There are many different types of sites that provide a wealth of free, freemium and paid data that can help audience developers and journalists with their reporting and storytelling efforts, The team at State of Digital Publishing would like to acknowledge these, as derived from manual searches and recognition from our existing audience. Kaggle's a site that allows users to discover machine learning while writing and sharing cloud-based code. Relying primarily on the enthusiasm of its sizable community, the site hosts dataset competitions for cash prizes and as a result it has massive amounts of data compiled into it. Whether you're looking for historical data from the New York Stock Exchange, an overview of candy production trends in the US, or cutting edge code, this site is chockful of information. It's impossible to be on the Internet for long without running into a Wikipedia article.
NEW YORK, NY / ACCESSWIRE / February 7, 2020 / Humans are creating data at an exponential rate. In fact, 90% of the data in the world has been created in the past 2 years according to a 2015 IBM study. In the same study, it was estimated that we create 2.5 exabytes (2.5 quintillion bytes) of data every day. To put it in perspective, there are 18 zeros in a quintillion. As Big Data gets, well, bigger, it becomes even more important for executives and C-suites in financial services to stay ahead of the curve.
Palantir Technologies Inc. - a private big-data analytics software company - is considering going public, according to a report in The Wall Street Journal on Thursday, Oct. 18. The 14-year-old California company could see its valuation hit $41 billion, the Journal reported, as the company was in discussions with investment banks Credit Suisse (CS) and Morgan Stanley (MS) for a possible initial public offering later next year, according to the report. Palantir has so far raised $2 billion in venture capital and private equity, according to Crunchbase.com. The Journal reported that the company plans to bring in $750 million in revenue over 2018, about $150 million more than in 2017. Co-founded by famed venture capitalist Peter Theil, Palantir today has around 2,000 workers and has worked with global intelligence agencies as well as various industries, most recently inking deals with major airlines and signing a $7 million contract with the National Institutes of Health.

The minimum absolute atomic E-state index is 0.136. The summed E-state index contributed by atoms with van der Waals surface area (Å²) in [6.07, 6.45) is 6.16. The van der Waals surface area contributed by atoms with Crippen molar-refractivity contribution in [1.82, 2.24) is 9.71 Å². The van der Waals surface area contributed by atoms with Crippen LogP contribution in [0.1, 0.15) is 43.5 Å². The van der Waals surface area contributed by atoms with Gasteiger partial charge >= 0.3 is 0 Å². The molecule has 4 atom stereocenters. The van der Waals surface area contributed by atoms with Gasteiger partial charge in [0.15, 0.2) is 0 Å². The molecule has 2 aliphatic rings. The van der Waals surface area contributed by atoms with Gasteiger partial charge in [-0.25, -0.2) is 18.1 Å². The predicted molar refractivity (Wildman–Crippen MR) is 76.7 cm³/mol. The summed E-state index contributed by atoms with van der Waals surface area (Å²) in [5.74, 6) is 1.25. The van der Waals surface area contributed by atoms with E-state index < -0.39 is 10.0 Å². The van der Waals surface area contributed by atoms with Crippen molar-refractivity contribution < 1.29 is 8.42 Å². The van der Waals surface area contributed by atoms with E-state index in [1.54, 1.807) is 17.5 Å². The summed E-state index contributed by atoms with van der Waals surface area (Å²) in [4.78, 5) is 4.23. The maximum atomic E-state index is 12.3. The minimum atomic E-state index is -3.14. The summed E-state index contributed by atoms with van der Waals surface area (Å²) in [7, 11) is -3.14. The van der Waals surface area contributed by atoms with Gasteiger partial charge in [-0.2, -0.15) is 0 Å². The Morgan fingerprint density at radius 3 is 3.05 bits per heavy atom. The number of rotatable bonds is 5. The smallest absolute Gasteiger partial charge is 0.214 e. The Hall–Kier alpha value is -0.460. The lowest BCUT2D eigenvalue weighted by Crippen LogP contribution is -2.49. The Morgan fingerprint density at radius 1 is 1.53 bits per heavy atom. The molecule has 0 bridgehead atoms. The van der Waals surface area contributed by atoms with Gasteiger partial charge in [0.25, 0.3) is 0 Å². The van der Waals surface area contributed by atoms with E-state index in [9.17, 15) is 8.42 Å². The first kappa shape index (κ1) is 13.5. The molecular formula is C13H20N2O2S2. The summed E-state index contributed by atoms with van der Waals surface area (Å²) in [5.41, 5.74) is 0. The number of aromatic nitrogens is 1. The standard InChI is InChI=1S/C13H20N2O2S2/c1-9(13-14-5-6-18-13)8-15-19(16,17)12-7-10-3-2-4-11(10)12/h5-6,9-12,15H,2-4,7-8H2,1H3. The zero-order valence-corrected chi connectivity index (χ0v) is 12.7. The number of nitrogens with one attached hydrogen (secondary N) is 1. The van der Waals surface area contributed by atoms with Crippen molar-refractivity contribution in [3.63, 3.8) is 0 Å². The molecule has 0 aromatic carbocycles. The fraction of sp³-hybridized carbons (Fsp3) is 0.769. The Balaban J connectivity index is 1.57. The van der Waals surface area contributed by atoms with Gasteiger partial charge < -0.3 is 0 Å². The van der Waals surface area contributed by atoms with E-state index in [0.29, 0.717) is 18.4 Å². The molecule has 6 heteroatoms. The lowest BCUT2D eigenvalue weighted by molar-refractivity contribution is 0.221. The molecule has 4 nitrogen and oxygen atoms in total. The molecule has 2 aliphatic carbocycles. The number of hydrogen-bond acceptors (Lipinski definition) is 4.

Traders and financial professionals work at the opening bell on the floor of the New York Stock Exchange (NYSE). It's no secret on Wall Street that a "sell" recommendation in sell-side research reports is exceedingly rare, and it can't be chalked up to today's bull market recently surpassing its ninth birthday. According to FactSet data, only 6% of analyst recommendations on S&P 500 companies are "sell" ratings or the equivalent, lending credence to the notion that conflicts of interest persist despite reform efforts to make recommendations more objective in nature. Put simply, negative recommendations can place an analyst in the virtual penalty box when it comes to getting access to companies, and the effects are clear in a business where access is king. So, is there still use to looking through research reports to figure out which stocks are worth buying and selling?
Hedge fund Renaissance Technologies is looked upon by Wall Street with awe and envy in equal measure. Particularly, Medallion Fund, an employees only fund it runs. Bloomberg last year wrote the fund has returned more than $55 billion, making it more profitable than funds run by feted veterans such as George Soros. The Renaissance flagship fund, which will turn 30 next year, has returned more than 25% profits in most of its years of investing. Money doubles in a little more than three years at that rate.